Forum for Science, Industry and Business

Sponsored by:     3M 
Search our Site:

 

After the storms, a different opinion on climate change

19.09.2013
Extreme weather may lead people to think more seriously about climate change, according to new research.

In the wake of Hurricanes Irene and Sandy, New Jersey residents were more likely to show support for a politician running on a "green" platform, and expressed a greater belief that climate change is caused by human activity.

This research, published in Psychological Science, a journal of the Association for Psychological Science, suggests that traumatic weather events may have the power to shift people's automatic attitudes — their first instincts — in favor of environmentally sustainable policies.

Though scientists are in near-unilateral agreement that human activity contributes to climate change, the relationship isn't as clear to many politicians and citizens. This translates into lackluster support for environmental policies, especially when the short-term consequences amount to higher taxes.

"Americans tend to vote more from a self-interested perspective rather than demand that their government affect change," says lead researcher Laurie Rudman of Rutgers University.

In 2010, Rudman and her colleagues Meghan McLean and Martin Bunzl surveyed over 250 Rutgers undergraduate students, measuring their attitudes toward two politicians, one who favored and another who opposed environmental policies that involve tax increases. The researchers asked the students whether they believed that humans are causing climate change, and they also had the students complete a test intended to reveal their automatic, instinctual preferences toward the politicians.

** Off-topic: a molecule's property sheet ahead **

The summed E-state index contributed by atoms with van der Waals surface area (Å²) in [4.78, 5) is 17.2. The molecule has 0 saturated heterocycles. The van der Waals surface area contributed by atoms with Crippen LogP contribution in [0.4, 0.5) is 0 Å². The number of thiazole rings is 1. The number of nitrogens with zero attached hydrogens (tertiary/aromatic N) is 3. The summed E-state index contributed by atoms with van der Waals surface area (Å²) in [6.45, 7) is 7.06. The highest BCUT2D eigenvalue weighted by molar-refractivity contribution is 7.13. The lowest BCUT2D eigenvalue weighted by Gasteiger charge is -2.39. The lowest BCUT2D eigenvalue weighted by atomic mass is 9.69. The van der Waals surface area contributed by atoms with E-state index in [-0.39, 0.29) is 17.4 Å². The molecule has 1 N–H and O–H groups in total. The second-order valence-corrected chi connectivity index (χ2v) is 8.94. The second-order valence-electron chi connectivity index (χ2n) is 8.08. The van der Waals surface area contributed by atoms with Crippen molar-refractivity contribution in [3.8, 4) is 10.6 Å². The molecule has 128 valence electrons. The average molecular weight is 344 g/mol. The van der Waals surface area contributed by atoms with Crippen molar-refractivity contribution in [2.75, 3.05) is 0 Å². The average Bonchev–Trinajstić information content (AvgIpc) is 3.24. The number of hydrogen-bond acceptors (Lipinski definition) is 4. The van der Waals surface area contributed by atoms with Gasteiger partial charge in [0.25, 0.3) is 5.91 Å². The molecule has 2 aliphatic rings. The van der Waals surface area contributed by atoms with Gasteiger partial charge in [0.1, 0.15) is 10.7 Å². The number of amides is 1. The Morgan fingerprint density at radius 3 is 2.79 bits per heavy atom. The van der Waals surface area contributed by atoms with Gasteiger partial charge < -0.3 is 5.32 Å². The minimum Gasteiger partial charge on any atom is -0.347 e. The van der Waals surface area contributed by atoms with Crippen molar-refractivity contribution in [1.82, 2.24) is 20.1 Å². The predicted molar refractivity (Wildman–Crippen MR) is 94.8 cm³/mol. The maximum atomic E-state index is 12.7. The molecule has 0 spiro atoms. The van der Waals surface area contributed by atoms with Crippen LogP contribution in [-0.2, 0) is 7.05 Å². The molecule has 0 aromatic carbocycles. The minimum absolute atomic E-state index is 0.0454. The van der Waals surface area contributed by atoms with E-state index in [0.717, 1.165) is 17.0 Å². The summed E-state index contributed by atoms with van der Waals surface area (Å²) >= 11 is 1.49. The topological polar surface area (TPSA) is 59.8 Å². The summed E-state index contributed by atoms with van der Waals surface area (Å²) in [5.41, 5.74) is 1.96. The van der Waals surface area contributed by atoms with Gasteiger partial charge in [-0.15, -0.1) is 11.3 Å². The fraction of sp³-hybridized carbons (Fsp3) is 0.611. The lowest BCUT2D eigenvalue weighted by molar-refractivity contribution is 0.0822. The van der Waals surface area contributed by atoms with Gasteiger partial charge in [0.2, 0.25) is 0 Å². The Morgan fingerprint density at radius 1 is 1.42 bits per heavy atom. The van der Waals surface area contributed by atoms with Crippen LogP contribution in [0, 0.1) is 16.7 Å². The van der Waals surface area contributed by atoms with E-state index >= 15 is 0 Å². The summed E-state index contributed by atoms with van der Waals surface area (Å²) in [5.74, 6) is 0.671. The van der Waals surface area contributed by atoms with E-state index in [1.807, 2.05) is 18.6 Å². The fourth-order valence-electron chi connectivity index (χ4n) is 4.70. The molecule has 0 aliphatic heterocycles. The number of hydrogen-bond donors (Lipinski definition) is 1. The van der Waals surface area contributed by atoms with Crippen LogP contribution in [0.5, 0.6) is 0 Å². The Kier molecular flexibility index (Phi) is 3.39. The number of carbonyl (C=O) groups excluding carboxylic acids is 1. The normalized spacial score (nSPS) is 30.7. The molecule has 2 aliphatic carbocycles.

Though most students said they preferred the green politician, their automatic preferences suggested otherwise. The automatic-attitudes test indicated that the students tended to prefer the politician who did not want to raise taxes to fund environment-friendly policy initiatives.

After Hurricanes Irene and Sandy devastated many areas on the Eastern Seaboard in 2012, Rudman and colleagues wondered whether they would see any differences in students' attitudes toward environmental policies.

"It seemed likely that what was needed was a change of 'heart,'" Rudman explains. "Direct, emotional experiences are effective for that."

In contrast with the first group, students tested in 2012 showed a clear preference for the green politician, even on the automatic attitudes test. And those students who were particularly affected by Hurricane Sandy – experiencing power outages, school disruptions, even damaged or destroyed homes – showed the strongest preference for the green politician.

"Not only was extreme weather persuasive at the automatic level, people were more likely to base their decisions on their gut-feelings in the aftermath of Sandy, compared to before the storm," Rudman explains.

While they don't know whether the first group of students would have shown a shift in attitudes after the storms, the researchers believe their findings provide evidence that personal experience is one factor that can influence instinctive attitudes toward environmental policy. If storms do become more prevalent and violent as the climate changes, they argue, more people may demand substantive policy changes.

Waiting for severe storms to shift the public's opinions on policy changes might be a sobering reality, but Rudman and her colleagues are more optimistic.

"Our hope is that researchers will design persuasion strategies that effectively change people's implicit attitudes without them having to suffer through a disaster," Rudman concludes.

For more information about this study, please contact: Laurie A. Rudman at rudman@rci.rutgers.edu.

This research was supported by the New Jersey Public Utilities Board and Grant BCS-1122522 National Science Foundation.